James Lapine’s delectable IMPROMPTU unfolds as a breezy comedy of manners. Suffice to say, centered it may be on the lives and sometimes trivial pursuits of artists (some of great repute) but it takes their actions with a pinch of salt and accords earnestness when needed, especially when true love is professed. Actually, watching IMPROMPTU, I received the joy of these works from the nineties epoch where filmmakers didn’t try too hard to make a statement or paint their frames with broad strokes. These tales were rooted in a rank simplicity. So like the period of yore the film is set in, I feel the nineties was a gay old time to be living in and I trace the word ‘gay’ to its original, now archaic tone of spirited soccour as in gay abandon, to the gaiety of living in the world. Of course as in this script, that joie de vivre can often lead to tardy extravagance and self satisfaction, especially if the pursuit of art comes coupled with money’s worth. But Lapine mixes the essential comedy of privileged lives and limitations of personalities. Social standing governs them but an individuality guides them mostly and a sense of community too. Watch the film to know what I mean.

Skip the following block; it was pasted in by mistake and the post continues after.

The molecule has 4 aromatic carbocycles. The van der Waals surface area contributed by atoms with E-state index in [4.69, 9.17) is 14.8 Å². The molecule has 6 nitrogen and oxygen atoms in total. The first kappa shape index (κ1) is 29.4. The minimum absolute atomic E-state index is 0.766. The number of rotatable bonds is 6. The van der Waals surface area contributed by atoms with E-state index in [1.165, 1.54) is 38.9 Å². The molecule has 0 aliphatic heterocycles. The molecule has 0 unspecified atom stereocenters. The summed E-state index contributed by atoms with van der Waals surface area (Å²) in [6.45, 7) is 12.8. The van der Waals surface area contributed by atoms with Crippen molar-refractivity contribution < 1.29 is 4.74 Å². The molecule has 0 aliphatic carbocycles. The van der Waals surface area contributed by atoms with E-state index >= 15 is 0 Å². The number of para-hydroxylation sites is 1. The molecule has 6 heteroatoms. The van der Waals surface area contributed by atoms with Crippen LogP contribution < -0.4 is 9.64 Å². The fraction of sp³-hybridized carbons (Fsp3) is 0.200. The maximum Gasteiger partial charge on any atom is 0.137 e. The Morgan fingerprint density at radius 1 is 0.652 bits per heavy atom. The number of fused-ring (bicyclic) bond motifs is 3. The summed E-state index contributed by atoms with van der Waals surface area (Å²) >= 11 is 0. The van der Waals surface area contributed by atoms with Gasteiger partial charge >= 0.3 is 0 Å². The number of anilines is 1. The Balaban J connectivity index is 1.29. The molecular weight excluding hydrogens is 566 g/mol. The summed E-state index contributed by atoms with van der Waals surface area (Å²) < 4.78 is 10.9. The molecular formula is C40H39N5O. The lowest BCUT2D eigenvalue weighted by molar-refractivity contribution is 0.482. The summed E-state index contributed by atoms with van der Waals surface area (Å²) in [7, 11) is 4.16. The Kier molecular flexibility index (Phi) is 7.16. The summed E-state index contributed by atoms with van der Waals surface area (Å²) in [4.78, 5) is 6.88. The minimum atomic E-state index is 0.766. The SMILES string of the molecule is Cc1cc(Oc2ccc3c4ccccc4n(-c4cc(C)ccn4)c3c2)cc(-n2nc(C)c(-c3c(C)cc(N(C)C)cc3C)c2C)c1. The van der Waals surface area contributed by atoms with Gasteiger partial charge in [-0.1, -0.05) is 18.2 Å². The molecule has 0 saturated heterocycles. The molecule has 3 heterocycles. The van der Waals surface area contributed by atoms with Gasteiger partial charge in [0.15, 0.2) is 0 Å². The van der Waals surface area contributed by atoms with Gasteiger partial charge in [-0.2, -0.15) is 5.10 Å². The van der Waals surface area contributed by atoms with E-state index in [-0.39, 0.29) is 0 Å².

The essence of its Austenian 1830s setting, distinctive aristocratic and artistic temperaments that are universal anywhere and tendency for skewering status quo resides in its leads. A genuine gender flip emerges when tomboyish novelist George Sands ( fun, fierce Judy Davis) is struck by cupid. Now she’s unconventional in the sense that she’s divorced, a single mother and prefers to dress in essentially men’s clothing. I feel she is the flag bearer for gender non conformity / neutrality and it helps that she has the background to not make concessions to her choices. Plus, she’s a romantic on the page and off it. Coming back to her, she’s struck by cupid at the very first exposure to reticent and bashful pianist Frédéric Chopin’s ( Hugh Grant) musical dexterity. Chopin, as we all know, is the touchstone for musicians, especially pianists, worldwide and we get a glimpse here of a fiercely private man who it seems is made of glass, so delicate and inhibited he is. It’s in his classical melodies that the irony is upended. So artistic tastes collide here. He is also frail of health, another odd commonality with the greats.